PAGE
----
Wisconsin Valedictorian Wanted to Use Grad Speech to Address 'Outdated' Biblical Stances on Homosexuality, Claims He Was Stopped From Speaking

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Students wear gowns and mortarboards as they prepare to attend their graduation ceremony in the Royal festival Hall on the Southbank on July 18, 2013 in London, England. A high school student in Wisconsin says he was barred from making his valedictorian speech at graduation after high school administrators learned he planned to criticize biblical stances on homosexuality. Oli Scarff/Getty

A would-be high school valedictorian in Wisconsin says his school stripped him of the chance to deliver his graduation speech after learning that he planned to speak out about his personal experiences as a gay student and express criticisms of "outdated" and "misinterpreted" biblical stances on homosexuality.

Speaking to The Sheboygan Press, Nat Werth said he had been expected to deliver a valedictorian speech at the Sheboygan Lutheran High School's graduation ceremony last Friday.

His planned speech was pulled, however, after school administration officials learned that the high schooler had hoped to address "outdated, mistranslated, or misinterpreted" biblical stances on homosexuality.

Initially, Werth said administration officials had tried to rework his speech, removing references about his experiences as a gay student, as well as criticisms of biblical scriptures critical of homosexuality.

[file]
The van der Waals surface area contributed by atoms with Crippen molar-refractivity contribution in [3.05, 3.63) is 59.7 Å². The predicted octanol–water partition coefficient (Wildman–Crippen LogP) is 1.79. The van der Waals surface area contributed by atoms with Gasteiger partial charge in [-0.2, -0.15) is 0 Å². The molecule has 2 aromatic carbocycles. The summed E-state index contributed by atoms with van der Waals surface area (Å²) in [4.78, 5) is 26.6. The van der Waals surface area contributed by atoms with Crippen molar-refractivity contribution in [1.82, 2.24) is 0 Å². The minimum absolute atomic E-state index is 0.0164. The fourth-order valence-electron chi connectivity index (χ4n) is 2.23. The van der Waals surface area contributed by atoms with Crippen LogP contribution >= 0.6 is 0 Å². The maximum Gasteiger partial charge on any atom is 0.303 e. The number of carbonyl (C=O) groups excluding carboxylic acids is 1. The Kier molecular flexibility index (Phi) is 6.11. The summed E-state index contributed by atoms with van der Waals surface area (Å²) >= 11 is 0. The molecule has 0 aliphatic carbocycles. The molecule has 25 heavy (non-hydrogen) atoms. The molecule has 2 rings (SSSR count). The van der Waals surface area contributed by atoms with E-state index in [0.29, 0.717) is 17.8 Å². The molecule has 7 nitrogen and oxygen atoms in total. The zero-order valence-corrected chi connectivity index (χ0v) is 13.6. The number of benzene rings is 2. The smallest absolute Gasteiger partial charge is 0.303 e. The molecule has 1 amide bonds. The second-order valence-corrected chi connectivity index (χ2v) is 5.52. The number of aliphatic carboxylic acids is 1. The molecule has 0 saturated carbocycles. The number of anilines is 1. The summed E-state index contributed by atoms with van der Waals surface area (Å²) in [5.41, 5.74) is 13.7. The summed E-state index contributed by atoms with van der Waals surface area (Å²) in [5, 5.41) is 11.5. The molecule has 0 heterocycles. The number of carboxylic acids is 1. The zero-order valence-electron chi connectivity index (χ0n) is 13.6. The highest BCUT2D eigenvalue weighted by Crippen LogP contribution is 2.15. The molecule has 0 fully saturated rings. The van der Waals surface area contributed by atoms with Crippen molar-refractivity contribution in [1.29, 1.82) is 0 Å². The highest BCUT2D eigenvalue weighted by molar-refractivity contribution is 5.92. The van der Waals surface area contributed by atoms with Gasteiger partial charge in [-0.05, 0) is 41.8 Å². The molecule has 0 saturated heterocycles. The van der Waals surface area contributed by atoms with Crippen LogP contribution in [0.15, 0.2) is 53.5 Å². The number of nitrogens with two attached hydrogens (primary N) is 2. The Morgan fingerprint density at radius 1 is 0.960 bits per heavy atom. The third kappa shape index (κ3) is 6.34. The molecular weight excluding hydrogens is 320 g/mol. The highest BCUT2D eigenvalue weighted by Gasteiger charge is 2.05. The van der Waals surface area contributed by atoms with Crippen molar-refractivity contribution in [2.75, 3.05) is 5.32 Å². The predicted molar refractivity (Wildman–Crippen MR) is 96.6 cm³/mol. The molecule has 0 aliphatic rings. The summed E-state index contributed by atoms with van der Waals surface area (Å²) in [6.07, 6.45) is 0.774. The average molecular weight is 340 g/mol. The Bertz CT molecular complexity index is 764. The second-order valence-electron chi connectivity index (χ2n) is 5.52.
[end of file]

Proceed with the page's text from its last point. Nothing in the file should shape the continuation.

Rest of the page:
However, while the student said he was willing to work with school officials to revise the speech, he was ultimately told that he would not be given the chance to speak at graduation.

Instead of delivering his speech at the ceremony, Werth remained in the audience, as the class salutatorian delivered an address.

"It was kind of difficult to watch (the salutatorian's) speech without giving my own," Werth told the Sheboygan Press.

Werth told the newspaper that the graduation incident was not the first negative experience he had had with the high school's administration, with the school's leadership having previously barred him from joining the dance team.

The Sheboygan Lutheran High School has not immediately responded to a request for comment from Newsweek.

However, asked by the Sheboygan Press whether the school had any policies on LGBTQ issues, the school's Executive Director, Paul Gnan said the school's policies were based on biblical principles.

"There are policies in our handbook that talk about our faith and our belief system and what it's based on," Gnan said.

The high school executive director also said that the school abides by Title IX, the federal law prohibiting discrimination based on sex. However, he declined to comment directly on either the graduation incident or Werth's claim that he was barred from joining the school's dance team.

In a public post from a Facebook account appearing to belong to Werth, the high school student said he was "proud" for having "made a difference" at his Lutheran high school.

A number of Sheboygan residents congratulated the high schooler on his decision to speak out, with one social media user making a GoFundMe crowdfunding page to "help pay for Nat's college tuition at Northeastern University in Boston," which they said "totals $17,000/year after the scholarships he has worked hard to get."